During the 1930s the Gallery was one of the first to collect mass-produced or limited-edition home furnishings with a very strong, contemporary design aesthetic and to display them in an art gallery setting. The exhibition illustrated some of the ways in which the boundaries between art and design for the home have been challenged since then.
Some manufacturers deliberately chose to employ contemporary artists in order to improve the design and cachet of their products: the exhibition included items designed for industrial production by artists such as Dame Laura Knight, Eric Ravilious and John Piper. Many of the designers included in the show were influenced by contemporary art, particularly Neo-Romanticism, Abstraction, Surrealism, Op and Pop Art. Modern art opened up new ways of looking at objects which, combined with developments in science and technology, led to new forms for traditional functional objects and novel sources for decoration.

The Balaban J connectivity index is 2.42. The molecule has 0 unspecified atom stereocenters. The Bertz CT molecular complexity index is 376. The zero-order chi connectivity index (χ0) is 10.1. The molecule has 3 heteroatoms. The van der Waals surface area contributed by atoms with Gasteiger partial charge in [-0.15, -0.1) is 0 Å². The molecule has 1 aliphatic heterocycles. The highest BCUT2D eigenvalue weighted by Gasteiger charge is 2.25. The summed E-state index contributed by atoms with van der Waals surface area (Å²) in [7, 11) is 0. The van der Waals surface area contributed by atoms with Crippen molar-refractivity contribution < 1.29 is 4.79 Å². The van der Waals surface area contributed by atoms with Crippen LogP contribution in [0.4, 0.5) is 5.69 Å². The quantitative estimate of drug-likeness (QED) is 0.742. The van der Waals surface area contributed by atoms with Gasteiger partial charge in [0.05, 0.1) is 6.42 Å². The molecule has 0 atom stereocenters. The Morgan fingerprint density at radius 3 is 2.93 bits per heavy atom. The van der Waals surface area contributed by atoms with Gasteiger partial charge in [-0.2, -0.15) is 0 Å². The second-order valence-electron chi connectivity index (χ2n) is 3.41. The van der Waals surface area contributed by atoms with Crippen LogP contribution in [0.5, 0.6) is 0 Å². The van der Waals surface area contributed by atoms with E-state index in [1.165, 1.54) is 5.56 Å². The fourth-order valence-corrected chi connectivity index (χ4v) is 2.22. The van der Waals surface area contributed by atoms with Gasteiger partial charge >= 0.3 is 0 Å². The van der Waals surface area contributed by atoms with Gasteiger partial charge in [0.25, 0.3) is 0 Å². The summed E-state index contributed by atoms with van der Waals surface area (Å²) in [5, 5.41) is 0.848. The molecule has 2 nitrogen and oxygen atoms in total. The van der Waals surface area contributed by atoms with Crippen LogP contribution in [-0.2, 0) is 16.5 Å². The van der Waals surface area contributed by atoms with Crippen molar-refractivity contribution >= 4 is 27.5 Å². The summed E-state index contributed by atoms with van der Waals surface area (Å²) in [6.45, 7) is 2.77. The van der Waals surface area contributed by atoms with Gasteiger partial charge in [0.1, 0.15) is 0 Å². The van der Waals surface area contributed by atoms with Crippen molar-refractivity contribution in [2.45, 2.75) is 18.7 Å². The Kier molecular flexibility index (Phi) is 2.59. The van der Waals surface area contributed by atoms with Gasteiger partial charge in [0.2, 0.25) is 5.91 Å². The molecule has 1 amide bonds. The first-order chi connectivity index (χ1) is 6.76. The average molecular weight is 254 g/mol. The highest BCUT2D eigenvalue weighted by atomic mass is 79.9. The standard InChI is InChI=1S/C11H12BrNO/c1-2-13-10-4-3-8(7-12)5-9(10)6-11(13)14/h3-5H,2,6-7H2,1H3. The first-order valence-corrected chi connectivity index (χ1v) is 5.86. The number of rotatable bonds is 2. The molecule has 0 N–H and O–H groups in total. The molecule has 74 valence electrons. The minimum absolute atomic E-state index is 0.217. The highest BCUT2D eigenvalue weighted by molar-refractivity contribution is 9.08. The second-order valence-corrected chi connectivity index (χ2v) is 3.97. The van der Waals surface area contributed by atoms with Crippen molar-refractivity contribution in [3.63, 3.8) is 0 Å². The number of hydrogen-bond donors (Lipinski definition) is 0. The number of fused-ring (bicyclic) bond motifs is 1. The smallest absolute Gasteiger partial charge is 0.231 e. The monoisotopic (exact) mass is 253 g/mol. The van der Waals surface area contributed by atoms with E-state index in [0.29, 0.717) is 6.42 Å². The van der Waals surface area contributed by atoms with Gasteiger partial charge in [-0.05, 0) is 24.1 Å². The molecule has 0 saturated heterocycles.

The exhibition also included paintings and works on paper that haven’t been seen for several decades, alongside textiles and wallpapers from the Whitworth art gallery and some key works of art from the Arts Council Collection.
Louisa Hodgson, In Search of Peace
© Manchester City Galleries.